When I am hiring, attitude is the trait I ask about the most

By Tine Thygesen

Article originally published in finans.dk

What have you done, which was not expected of you? What have you created? Who have you helped, and what have you taught yourself? These questions are perhaps not the first ones you think about in terms of your career, but they are actually excellent indicators of your worth in the workplace, and therefore also your chance of getting your dream job.

In recent years, there has been a shift among business leaders in terms of what we are looking for in the recruitment process. Especially among the modern and innovative companies. While employers used to look primarily at education, nowadays there is a shift towards attention to the internal factors. We are looking for your inner driving force, what motivates you, and how hard you work to achieve your goals. In short; your attitude.

In contrast to your education, your attitude is something you work on your entire life. In Denmark, we almost have a reverent relationship to education, but education cannot stand on its own. A recent graduate with good grades, but poor attitude is not a desirable employee, and finalising a degree should definitely not be the end of your professional development. You can take control of your learning and improve your skills your entire life.

I find the new focus on attitude to be liberating. It gives us all increased control of our lives, knowing that we are able to improve ourselves and influence our job opportunities. We no longer have to wait to receive training granted by our boss, or go back to school which can result in an expensive break from employment. The difference between learning and education is often simply, that there is no diploma associated with learning. But often you do not even need that piece of paper.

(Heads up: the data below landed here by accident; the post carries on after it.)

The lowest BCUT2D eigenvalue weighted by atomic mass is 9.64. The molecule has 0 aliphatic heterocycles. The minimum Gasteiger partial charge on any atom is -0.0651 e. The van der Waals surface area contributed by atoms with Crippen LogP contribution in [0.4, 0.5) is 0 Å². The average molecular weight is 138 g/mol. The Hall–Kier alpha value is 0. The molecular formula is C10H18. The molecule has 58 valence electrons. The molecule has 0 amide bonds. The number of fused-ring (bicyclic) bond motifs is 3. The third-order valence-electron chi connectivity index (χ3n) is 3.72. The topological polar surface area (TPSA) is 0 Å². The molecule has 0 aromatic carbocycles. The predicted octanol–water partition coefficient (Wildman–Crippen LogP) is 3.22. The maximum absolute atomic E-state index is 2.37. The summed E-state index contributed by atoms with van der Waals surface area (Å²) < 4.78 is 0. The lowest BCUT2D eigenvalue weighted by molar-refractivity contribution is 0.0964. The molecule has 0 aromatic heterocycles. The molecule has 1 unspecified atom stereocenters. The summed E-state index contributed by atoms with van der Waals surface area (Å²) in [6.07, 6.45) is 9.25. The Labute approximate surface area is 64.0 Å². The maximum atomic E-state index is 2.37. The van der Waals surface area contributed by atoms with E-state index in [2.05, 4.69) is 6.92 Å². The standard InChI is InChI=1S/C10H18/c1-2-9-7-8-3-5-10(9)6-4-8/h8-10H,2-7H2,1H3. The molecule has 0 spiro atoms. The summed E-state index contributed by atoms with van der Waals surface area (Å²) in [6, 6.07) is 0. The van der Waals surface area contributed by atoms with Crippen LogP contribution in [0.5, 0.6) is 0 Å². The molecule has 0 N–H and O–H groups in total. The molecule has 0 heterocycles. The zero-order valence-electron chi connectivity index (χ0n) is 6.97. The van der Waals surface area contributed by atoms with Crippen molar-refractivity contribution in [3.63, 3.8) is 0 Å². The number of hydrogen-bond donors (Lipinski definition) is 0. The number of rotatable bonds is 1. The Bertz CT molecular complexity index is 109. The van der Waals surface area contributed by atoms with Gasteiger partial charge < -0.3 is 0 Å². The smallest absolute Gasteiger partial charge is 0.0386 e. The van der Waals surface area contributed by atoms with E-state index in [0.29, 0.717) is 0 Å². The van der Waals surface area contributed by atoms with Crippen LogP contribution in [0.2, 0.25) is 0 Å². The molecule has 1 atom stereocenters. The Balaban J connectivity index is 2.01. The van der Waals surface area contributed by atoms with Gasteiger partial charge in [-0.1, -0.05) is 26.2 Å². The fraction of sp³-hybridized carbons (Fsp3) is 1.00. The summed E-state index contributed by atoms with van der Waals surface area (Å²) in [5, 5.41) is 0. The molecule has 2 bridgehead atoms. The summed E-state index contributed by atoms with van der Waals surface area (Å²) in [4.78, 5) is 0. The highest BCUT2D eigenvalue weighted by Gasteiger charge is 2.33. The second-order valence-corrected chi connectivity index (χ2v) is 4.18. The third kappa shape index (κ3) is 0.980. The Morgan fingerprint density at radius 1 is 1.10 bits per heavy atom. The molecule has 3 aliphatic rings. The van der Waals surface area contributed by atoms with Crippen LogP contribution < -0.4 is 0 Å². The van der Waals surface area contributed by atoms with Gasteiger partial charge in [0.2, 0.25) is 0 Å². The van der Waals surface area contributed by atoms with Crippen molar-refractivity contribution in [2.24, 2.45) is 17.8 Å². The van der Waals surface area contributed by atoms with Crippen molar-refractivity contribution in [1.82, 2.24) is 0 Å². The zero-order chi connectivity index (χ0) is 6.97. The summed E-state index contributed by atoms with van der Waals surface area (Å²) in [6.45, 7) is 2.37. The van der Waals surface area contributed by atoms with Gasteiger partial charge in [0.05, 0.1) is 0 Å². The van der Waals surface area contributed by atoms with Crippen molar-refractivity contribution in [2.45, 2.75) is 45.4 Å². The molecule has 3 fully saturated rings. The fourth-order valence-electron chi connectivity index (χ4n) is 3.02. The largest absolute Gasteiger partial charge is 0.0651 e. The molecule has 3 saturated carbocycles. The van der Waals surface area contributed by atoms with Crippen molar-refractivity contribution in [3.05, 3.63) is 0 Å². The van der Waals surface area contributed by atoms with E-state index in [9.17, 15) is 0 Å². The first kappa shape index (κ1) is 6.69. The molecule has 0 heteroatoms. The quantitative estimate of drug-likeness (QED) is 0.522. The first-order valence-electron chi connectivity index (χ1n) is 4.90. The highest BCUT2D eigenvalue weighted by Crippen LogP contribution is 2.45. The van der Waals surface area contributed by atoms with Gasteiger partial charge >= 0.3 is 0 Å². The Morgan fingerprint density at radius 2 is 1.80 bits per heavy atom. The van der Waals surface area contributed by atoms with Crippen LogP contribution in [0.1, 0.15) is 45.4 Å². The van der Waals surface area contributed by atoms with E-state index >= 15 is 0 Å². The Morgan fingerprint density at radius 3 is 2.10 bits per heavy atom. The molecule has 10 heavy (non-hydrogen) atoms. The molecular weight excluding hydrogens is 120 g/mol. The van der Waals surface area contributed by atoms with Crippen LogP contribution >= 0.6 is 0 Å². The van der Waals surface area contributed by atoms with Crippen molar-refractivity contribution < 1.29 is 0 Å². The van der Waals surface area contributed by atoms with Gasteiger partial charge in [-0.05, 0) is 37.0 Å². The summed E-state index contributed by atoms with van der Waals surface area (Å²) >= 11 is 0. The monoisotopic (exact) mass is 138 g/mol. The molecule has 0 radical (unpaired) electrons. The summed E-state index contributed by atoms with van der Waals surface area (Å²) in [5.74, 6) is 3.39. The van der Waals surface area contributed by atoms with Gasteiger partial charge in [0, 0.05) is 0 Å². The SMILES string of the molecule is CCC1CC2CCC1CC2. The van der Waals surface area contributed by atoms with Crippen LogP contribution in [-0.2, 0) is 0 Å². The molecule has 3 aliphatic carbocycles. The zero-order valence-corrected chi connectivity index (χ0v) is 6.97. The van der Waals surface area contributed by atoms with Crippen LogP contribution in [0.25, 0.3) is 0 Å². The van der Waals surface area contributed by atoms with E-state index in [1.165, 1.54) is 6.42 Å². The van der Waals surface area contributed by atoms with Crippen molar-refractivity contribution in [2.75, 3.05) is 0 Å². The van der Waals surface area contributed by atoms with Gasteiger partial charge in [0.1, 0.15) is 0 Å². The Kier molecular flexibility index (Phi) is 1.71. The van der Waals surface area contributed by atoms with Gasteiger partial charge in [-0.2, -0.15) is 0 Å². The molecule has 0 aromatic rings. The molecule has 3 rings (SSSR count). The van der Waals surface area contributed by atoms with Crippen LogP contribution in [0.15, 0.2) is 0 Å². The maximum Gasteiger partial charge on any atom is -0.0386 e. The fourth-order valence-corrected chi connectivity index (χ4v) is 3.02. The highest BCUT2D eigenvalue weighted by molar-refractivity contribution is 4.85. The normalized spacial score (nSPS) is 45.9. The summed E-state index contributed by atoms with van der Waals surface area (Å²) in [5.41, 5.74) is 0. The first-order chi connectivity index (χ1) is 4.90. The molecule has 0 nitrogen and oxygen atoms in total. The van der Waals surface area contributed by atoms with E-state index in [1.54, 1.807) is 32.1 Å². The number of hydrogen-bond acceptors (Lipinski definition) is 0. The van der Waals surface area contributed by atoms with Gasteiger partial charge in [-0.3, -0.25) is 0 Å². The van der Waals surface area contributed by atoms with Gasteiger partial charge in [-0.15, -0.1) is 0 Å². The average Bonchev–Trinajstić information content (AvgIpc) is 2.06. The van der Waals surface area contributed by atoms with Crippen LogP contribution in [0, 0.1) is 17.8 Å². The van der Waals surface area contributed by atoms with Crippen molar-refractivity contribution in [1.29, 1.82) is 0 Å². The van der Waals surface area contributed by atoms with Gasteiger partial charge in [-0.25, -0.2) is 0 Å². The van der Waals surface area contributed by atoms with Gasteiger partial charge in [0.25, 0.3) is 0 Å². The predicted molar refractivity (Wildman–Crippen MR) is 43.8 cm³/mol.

The best way to show great attitude is by doing something not expected of you. In school, good grades are expected of students. At work, employees are expected to turn up on time and work to receive their salary. That is why you cannot conclude enough about your inner motivation from school or work. If you, on the other hand, take initiative independently, without getting anything in return, you show that you possess drive and motivation which are fundamental in having great attitude.

You can show great attitude in many ways. You can be a volunteer coach, join the student council, develop an app in your spare time, write a book. These activities all have initiative and perseverance in common.

In my own career in management, I sat across my first board years ago. I had no training in dealing with a board and was very uncertain about my role. Besides reading a lot of books on the subject, I chose to learn by becoming a board member in other companies, free of charge. This gave me ample opportunities to observe how other board members approached their work on the board and I was able to identify weaknesses that I could recognise in myself and thereby make necessary changes. Today, I read a lot of business books and take online courses on sites like Udemy, Masterclass and Udacity, which are priced from 15 USD. As you can see, it does not cost a lot.

When I hire, attitude is the element I ask about the most. That is why most of my employees have great attitude. One of them has developed an open source framework for app development, another was a volunteer at the university newspaper, and a third has been on the national youth hockey team. What they all have in common is their willingness to work hard for the goals they set. And this ability is used daily.

Business leaders focus a lot on attitude, because it is essential to how a person performs. We can teach people skills, but we cannot change their attitude. We have all had a colleague, who finds everything impossible, complains, and is a bottleneck with their slow pace and who drains other colleagues of motivation. These people are poison to job satisfaction. On the other hand, motivation from people with the right attitude is contagious, and they improve the environment around them automatically.   

In addition to it being advantageous for your career to improve your skills, there is a deep personal satisfaction in self-improvement. And it also gives increased self-confidence. Volunteer work and learning on your own initiative, where you do not get anything directly in return, is something we should all do, regardless of what career level we are at.